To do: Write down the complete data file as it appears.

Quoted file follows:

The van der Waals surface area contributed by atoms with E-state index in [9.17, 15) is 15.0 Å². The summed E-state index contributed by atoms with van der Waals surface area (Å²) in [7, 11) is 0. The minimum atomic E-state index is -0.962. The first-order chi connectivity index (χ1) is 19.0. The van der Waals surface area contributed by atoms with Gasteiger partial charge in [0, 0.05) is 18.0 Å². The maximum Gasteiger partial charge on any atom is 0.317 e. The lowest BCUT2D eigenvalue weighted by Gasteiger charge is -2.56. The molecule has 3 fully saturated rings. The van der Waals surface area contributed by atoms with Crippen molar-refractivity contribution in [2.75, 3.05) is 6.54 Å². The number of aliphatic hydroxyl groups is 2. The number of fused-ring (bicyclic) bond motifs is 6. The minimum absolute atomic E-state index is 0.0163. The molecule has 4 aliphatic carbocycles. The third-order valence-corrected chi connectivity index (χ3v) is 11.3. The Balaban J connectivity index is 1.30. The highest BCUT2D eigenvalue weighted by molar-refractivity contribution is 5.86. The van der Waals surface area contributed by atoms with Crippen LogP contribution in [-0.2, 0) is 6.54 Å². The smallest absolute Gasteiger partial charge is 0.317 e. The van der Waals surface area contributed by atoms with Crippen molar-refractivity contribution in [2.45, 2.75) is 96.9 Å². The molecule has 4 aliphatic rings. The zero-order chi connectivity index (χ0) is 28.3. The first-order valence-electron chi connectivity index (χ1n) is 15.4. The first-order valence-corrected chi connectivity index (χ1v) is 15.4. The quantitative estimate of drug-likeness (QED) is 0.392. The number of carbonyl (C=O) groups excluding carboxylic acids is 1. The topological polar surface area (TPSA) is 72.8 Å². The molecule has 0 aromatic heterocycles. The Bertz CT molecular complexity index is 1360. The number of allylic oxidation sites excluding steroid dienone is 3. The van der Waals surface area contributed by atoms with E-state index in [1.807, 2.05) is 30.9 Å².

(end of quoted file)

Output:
The van der Waals surface area contributed by atoms with E-state index in [9.17, 15) is 15.0 Å². The summed E-state index contributed by atoms with van der Waals surface area (Å²) in [7, 11) is 0. The minimum atomic E-state index is -0.962. The first-order chi connectivity index (χ1) is 19.0. The van der Waals surface area contributed by atoms with Gasteiger partial charge in [0, 0.05) is 18.0 Å². The maximum Gasteiger partial charge on any atom is 0.317 e. The lowest BCUT2D eigenvalue weighted by Gasteiger charge is -2.56. The molecule has 3 fully saturated rings. The van der Waals surface area contributed by atoms with Crippen molar-refractivity contribution in [2.75, 3.05) is 6.54 Å². The number of aliphatic hydroxyl groups is 2. The number of fused-ring (bicyclic) bond motifs is 6. The minimum absolute atomic E-state index is 0.0163. The molecule has 4 aliphatic carbocycles. The third-order valence-corrected chi connectivity index (χ3v) is 11.3. The Balaban J connectivity index is 1.30. The highest BCUT2D eigenvalue weighted by molar-refractivity contribution is 5.86. The van der Waals surface area contributed by atoms with Crippen LogP contribution in [-0.2, 0) is 6.54 Å². The smallest absolute Gasteiger partial charge is 0.317 e. The van der Waals surface area contributed by atoms with Crippen molar-refractivity contribution in [2.45, 2.75) is 96.9 Å². The molecule has 4 aliphatic rings. The zero-order chi connectivity index (χ0) is 28.3. The first-order valence-electron chi connectivity index (χ1n) is 15.4. The first-order valence-corrected chi connectivity index (χ1v) is 15.4. The quantitative estimate of drug-likeness (QED) is 0.392. The number of carbonyl (C=O) groups excluding carboxylic acids is 1. The topological polar surface area (TPSA) is 72.8 Å². The molecule has 0 aromatic heterocycles. The Bertz CT molecular complexity index is 1360. The number of allylic oxidation sites excluding steroid dienone is 3. The van der Waals surface area contributed by atoms with E-state index in [1.807, 2.05) is 30.9 Å².